On a smaller scale, sentinel node biopsy has been applied to mucosal head and neck squamous cell carcinoma. Despite the increasing number of prospective observational studies over the past 5 years, SLNB remains an investigational procedure. Nonetheless, it is currently used in lieu of elective neck dissection in select cases at several institutions. The recommended indications for SLNB as proposed by ‘The Second International Conference on Sentinel Node Biopsy in Mucosal Head and Neck Cancer’ [18] are as follows: (1) staging of the ipsilateral neck in unilateral cT1/2 cN0 tumors, (2) staging of the ipsilateral and contralateral neck in midline tumors or tumors crossing the midline (cT1/2 cN0), and (3) staging of the contralateral neck in midline tumors or tumors crossing the midline (cT1/2 cN+; ipsilateral). Here it is shown to be quite sensitive at 97% on average (range: 96–100%); however, there is still a small false negative rate (average 4%, range: 0–12%) [1820]. Potential explanations for this are skip metastases and ‘masking’ of a sentinel node by adjacent radiotracer uptake from carcinomas of the floor of mouth particularly in level I. The latter issue has been somewhat ameliorated by the utilization of three dimentional SPECT/CT [21]. Sentinel lymph node biopsy is also of limited value in cT3/4 patients since these tumors often drain to multiple lymph node basins, making it difficult to pinpoint the sentinel node(s).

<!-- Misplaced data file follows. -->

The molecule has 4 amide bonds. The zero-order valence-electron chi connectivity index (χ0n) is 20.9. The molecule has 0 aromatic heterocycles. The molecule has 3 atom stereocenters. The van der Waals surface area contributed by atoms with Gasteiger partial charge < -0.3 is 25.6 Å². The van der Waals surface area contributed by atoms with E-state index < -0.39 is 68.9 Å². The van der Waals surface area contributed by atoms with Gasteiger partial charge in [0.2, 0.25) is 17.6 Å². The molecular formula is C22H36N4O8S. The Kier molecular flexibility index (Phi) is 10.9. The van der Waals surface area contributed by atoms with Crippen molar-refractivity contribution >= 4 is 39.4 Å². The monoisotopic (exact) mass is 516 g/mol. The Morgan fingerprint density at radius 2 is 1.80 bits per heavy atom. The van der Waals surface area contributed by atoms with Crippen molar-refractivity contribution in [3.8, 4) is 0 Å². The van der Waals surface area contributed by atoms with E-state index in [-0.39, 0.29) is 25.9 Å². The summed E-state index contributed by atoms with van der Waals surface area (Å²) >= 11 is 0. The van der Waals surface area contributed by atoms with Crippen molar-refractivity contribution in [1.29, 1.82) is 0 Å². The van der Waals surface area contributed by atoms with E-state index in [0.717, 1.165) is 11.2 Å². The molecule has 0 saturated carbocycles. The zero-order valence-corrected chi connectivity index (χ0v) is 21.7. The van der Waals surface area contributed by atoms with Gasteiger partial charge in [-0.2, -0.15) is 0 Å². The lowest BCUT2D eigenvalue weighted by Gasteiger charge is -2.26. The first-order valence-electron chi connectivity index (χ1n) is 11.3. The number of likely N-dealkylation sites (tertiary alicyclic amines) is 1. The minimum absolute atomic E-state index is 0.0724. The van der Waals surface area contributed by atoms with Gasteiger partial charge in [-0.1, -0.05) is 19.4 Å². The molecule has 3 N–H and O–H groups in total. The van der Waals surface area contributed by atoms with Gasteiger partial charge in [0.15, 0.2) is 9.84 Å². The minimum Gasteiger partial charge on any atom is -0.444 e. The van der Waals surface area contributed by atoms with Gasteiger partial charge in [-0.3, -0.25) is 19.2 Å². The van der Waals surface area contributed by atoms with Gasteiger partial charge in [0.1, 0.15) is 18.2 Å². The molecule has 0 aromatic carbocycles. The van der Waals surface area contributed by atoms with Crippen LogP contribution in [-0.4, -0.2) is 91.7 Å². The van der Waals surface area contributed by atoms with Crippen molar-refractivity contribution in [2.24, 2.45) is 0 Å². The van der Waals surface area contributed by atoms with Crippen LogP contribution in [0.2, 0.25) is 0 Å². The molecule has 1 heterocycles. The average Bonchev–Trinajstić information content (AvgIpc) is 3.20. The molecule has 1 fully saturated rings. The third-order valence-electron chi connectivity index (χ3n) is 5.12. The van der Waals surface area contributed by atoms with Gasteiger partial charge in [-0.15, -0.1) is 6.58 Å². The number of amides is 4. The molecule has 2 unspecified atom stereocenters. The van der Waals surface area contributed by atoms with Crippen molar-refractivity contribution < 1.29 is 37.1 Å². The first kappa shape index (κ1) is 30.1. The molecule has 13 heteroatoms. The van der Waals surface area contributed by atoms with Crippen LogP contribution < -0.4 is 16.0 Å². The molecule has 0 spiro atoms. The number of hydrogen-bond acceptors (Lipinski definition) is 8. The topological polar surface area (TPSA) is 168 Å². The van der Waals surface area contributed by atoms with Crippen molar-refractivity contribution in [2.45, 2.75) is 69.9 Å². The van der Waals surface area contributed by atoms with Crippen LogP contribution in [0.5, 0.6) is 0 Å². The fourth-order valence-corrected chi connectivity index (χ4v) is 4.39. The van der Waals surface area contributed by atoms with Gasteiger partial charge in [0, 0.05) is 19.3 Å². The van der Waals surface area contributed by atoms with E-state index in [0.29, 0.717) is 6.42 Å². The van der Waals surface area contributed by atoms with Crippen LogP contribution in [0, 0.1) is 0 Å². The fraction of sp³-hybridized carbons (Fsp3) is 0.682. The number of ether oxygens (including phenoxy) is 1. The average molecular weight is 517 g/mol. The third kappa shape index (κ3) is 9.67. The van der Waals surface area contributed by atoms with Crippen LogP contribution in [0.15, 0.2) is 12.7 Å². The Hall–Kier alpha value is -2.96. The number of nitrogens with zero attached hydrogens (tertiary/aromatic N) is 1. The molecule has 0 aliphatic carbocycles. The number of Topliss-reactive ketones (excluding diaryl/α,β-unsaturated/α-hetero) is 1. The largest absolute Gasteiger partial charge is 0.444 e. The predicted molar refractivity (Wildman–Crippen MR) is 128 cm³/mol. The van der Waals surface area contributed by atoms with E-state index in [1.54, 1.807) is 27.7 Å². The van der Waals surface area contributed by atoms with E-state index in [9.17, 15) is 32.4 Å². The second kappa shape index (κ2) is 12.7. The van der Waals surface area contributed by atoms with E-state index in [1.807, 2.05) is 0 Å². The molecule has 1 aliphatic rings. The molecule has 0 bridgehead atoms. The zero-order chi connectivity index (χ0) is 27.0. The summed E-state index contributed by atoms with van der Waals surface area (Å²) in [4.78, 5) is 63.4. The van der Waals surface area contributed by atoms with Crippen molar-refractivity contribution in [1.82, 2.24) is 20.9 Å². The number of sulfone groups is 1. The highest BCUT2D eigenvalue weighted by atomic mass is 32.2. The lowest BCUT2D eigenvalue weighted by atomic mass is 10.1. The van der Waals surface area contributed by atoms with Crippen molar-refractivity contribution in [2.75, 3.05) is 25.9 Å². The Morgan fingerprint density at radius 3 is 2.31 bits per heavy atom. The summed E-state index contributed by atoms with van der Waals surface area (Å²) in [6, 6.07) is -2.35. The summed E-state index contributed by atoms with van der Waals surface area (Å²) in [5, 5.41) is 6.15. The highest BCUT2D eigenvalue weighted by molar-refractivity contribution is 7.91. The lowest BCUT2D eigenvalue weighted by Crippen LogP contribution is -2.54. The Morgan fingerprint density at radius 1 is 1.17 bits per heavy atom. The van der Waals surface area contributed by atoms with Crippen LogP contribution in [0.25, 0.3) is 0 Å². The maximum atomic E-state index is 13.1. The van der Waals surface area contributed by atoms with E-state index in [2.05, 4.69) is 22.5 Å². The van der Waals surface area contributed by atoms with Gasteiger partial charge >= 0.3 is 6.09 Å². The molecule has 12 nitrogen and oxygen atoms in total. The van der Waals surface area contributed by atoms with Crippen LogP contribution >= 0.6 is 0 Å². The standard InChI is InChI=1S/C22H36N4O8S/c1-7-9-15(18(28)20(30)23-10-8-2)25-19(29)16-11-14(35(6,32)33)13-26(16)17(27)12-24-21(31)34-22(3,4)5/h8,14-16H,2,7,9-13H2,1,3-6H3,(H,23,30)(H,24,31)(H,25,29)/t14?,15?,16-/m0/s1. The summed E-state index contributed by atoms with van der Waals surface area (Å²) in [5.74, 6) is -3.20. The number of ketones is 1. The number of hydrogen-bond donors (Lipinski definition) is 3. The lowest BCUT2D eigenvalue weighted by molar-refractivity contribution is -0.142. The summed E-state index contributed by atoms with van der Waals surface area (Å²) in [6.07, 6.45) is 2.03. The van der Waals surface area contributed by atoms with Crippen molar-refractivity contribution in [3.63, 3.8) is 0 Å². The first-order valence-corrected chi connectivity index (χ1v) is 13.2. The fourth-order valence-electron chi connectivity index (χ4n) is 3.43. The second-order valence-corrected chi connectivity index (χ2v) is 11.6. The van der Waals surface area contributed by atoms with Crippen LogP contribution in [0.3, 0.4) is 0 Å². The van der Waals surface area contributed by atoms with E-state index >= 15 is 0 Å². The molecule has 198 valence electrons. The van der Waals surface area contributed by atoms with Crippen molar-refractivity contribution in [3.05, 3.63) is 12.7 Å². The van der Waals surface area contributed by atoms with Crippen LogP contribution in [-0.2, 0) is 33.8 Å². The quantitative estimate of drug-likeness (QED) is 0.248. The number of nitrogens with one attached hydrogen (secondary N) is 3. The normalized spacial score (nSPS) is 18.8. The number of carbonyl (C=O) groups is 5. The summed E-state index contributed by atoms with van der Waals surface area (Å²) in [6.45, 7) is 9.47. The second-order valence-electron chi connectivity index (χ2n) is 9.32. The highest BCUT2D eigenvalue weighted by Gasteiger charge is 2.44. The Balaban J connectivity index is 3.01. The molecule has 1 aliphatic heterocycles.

The advantage of SLNB is a reduction in the number of lymph nodes to be examined histologically in patients for whom this is performed—on average, only about two sentinel nodes per patient are procured by the surgeon. This decreased workload allows for a more careful examination of the sentinel nodes which is required in order to maximize the performance characteristics of SLNB. The recommended standard for gross processing of lymph nodes is that they should be serially section along the long axis at 2.5 mm intervals regardless of size to maximize the surface area available for examination. In fact, at our institution we serially section these nodes at 1 mm intervals, if possible. For histologic examination, the recommendations from ‘The Second International Conference on Sentinel Node Biopsy in Mucosal Head and Neck Cancer’ are that the lymph nodes should be step sectioned in their entirety at 150 μm. Each level will consist of four sections with the first stained by H&E, the second immunostained by a cytokeratin, and the third and fourth retained as blanks for additional potential studies. In our practice (and likely many other practices in the US), there is admittedly resistance to this extensive protocol for lymph node evaluation since it is still quite labor intensive, is not perceived as ‘the standard of care,’ and the detection of ITC or micrometastases is still of unclear significance. In our practice, we utilize a modification of this procedure where we perform 2–3 iterations of this step sectioning, but we do not exhaust the block.